“This frivolous and vexatious effort by the Crown prosecutors to thwart a landmark necessity defence precedent in the midst of a national wildfire and flooding emergency is an egregious violation of our right to assert a meaningful defence to confront the imminent peril we all face,” says Breen.
“Breen and Murray have been at the forefront of the fight against climate breakdown and have repeatedly highlighted the immediacy and severity of the climate crisis,” said their legal counsel. “This trial is an opportunity to bring these important issues into the judicial spotlight and provoke serious discussions with experts on climate policy and redefine the application of the necessity defence to ensure we don’t criminalize those helping to pull the global fire alarm,” said Doyle.
The defence team is not contesting the Crown’s evidence proving their actions. A successful outcome could set a precedent for the use of the “climate necessity defence” in Canadian law and help legally ‘democratize climate necessity internationally.’
In May 2023, Breen and Murray unsuccessfully argued before Judge Lamperson that their Charter Rights & Freedoms were violated when arrested. The last trial making a climate necessity argument was in 2020 by self-representing former Vancouver lawyer David Gooderham and Jennifer Nathan who argued a climate necessity defence for breaching an injunction to protest the Transmountain Pipeline. The BC Court of Appeal rejected this argument. Breen and Murray will seek to distinguish their case on the basis of the urgency of the crisis and the futility of traditional methods of political engagement.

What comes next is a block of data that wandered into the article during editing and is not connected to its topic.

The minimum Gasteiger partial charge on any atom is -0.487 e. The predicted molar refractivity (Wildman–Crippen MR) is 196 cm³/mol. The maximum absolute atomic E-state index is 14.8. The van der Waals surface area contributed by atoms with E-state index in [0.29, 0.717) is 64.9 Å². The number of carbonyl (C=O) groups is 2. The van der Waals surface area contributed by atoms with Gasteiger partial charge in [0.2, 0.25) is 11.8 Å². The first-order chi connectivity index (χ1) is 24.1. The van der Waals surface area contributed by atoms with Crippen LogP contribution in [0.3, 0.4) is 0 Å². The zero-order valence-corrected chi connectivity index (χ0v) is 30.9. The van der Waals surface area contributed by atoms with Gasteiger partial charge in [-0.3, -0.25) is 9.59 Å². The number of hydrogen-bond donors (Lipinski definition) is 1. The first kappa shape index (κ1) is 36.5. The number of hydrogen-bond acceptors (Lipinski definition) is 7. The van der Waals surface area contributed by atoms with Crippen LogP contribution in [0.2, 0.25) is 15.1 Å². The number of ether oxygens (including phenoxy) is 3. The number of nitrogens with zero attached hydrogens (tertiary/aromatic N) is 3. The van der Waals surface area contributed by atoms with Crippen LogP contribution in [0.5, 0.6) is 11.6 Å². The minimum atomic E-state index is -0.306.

Their trial on August 1 marks a turning point in the fight against climate breakdown, advocating for transformative action and legal reforms to address the climate emergency adequately. As the defendants face their day in court, nonviolent climate “disruptions” continue worldwide to inspire a burgeoning global movement of climate activists seeking to democratize survival for the many.
The trial will be held at 9:30 am PDT Tuesday, August 1 at the Nanaimo, BC Courthouse (35 Front Street, Nanaimo.